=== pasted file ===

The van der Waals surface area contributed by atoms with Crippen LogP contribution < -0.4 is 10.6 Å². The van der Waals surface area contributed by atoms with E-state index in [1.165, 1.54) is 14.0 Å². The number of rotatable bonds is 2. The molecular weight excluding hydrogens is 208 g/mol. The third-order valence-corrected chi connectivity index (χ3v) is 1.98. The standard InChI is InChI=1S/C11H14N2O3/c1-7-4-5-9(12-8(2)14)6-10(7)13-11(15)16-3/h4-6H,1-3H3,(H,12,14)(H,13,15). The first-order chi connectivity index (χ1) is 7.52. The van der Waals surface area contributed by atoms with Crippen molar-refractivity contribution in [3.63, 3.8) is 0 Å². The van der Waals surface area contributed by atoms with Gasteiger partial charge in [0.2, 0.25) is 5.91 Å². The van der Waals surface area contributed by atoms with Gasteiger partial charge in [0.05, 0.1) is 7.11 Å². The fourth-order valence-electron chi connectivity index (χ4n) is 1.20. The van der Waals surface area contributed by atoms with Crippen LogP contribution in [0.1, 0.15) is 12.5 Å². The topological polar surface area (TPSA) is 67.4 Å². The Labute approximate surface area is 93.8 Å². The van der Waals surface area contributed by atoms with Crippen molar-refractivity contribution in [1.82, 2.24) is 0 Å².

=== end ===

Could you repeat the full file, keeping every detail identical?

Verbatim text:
The van der Waals surface area contributed by atoms with Crippen LogP contribution < -0.4 is 10.6 Å². The van der Waals surface area contributed by atoms with E-state index in [1.165, 1.54) is 14.0 Å². The number of rotatable bonds is 2. The molecular weight excluding hydrogens is 208 g/mol. The third-order valence-corrected chi connectivity index (χ3v) is 1.98. The standard InChI is InChI=1S/C11H14N2O3/c1-7-4-5-9(12-8(2)14)6-10(7)13-11(15)16-3/h4-6H,1-3H3,(H,12,14)(H,13,15). The first-order chi connectivity index (χ1) is 7.52. The van der Waals surface area contributed by atoms with Crippen molar-refractivity contribution in [3.63, 3.8) is 0 Å². The van der Waals surface area contributed by atoms with Gasteiger partial charge in [0.2, 0.25) is 5.91 Å². The van der Waals surface area contributed by atoms with Gasteiger partial charge in [0.05, 0.1) is 7.11 Å². The fourth-order valence-electron chi connectivity index (χ4n) is 1.20. The van der Waals surface area contributed by atoms with Crippen LogP contribution in [0.1, 0.15) is 12.5 Å². The topological polar surface area (TPSA) is 67.4 Å². The Labute approximate surface area is 93.8 Å². The van der Waals surface area contributed by atoms with Crippen molar-refractivity contribution in [1.82, 2.24) is 0 Å².